In Punjab, whole villages have been completely submerged

Award winning photographer Alixandra Fazzina chronicles Ramadan during the Pakistan floods

“While mainstream media reports on the continuing displacement on a day to day basis, I have turned my attention to individual families in a bid to reveal individual tales that put a human face on the tragedy.”
Published: 13 September 2010

Award winning photographer Alixandra Fazzina has recently travelled to some of the worst hit areas in Pakistan where she saw first hand the devastation caused by the floods. She photographed a family in Pakistan as well as a Pakistani family in the UK to document how they were spending the holy month of Ramadan.

With more than 21 million people affected by the recent surge of floods and countless people displaced, people already hungry have been fasting from sunrise to sunset in extremely difficult conditions.

Alixandra has recently been awarded the prestigious Nansen Refugee award by the United Nations high commissioner on refugees.

"As a photojournalist based in Pakistan I have been documenting the floods and the devastating affect they have had on the population for the past five weeks. Millions have not only been displaced but are now homeless, having lost everything in the deluge. The scale of this disaster and the suffering those affected endure is huge making the magnitude of this environmental catastrophe one of the hardest and most heart breaking I have documented.

"While mainstream media reports on the continuing displacement on a day to day basis, I have turned my attention to individual families in a bid to reveal individual tales that put a human face on the tragedy. This is a protracted disaster and the people of Pakistan desperately need help not only now but over the months to come. It is important for people to remember that there are millions of individual lives now in ruins; their futures are bleak and they see very little hope", said Alixandra.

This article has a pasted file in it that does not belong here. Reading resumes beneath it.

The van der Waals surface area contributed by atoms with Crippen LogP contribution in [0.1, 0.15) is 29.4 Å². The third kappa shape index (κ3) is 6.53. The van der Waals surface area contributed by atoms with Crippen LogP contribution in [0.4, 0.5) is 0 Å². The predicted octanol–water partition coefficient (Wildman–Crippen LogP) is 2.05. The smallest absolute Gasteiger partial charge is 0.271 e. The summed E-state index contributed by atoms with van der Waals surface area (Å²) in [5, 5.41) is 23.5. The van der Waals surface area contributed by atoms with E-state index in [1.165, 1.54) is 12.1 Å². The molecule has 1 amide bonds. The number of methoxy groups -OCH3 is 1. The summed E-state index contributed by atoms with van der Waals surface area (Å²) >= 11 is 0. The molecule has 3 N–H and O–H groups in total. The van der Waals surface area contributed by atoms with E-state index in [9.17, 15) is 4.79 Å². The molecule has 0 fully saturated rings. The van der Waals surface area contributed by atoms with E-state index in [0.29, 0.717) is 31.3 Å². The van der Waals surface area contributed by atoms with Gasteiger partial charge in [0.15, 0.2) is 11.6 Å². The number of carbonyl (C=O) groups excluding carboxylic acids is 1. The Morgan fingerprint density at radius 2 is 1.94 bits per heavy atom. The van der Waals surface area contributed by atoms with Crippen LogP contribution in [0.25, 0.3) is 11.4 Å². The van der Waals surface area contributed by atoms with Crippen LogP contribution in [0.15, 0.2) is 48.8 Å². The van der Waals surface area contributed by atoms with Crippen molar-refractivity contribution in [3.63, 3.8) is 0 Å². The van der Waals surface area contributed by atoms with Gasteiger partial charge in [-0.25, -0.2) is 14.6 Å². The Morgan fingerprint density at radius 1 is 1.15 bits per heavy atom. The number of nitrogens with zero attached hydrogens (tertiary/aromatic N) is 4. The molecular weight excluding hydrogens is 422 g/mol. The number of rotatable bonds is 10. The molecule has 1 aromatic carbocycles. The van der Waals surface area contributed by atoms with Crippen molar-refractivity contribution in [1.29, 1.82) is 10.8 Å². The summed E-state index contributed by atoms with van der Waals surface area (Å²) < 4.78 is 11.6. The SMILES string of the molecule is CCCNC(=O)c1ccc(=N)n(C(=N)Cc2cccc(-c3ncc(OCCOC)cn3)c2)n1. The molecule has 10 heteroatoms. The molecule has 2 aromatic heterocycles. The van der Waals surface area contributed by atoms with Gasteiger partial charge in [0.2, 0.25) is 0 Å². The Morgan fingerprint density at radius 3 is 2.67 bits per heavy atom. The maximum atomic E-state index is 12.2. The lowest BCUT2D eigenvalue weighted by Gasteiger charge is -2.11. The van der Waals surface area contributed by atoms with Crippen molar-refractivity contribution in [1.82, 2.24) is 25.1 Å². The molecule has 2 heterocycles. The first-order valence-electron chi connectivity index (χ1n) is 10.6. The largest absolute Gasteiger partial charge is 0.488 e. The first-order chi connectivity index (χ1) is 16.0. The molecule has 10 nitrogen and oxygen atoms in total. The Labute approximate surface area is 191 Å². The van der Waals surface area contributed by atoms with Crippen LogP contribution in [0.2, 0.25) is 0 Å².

Alixandra visited the Layyah district  in Punjab, where villages have been completely submerged in water. She visited a family that were taking refuge in a school with many others in often cramped conditions. Oxfam has been supporting people in this district with clean water, hygiene kits and sanitation. Food distributions were also taking place and many would come together in the evenings to break their fasts.

With Ramadan a key time for Muslims to give an obligatory amount of money towards charity, there has been a huge outpouring of support from the British Muslim community as well as the UK public.

Alixandra photographed a Pakistani family in the UK to highlight their thoughts and reflections as the crisis in Pakistan continued. Many families in the UK have been following the situation very closely as loved ones have been caught up in the floods.

“We have been watching the floods unfold on our TV sets and are extremely concerned about the people in Pakistan. We were fortunate that our relatives there managed to escape the devastation, but unfortunately many could not. We would urge as many people to continue giving as much as they can to help the situation”, said Inam Ullah Khan.

Inam's daughter Tamreez felt compelled to go to Pakistan to help.

“Last year I had volunteered in Pakistan with MADE in Europe, to provide clean water to camps for internally displaced people following the conflict in Northern Pakistan. After the floods, I was again given an opportunity with MADE in Europe to help those in Pakistan but due to work and family commitments in the UK, was unable to go. I know many friends who are and they are doing a fantastic job,” said Tamreez.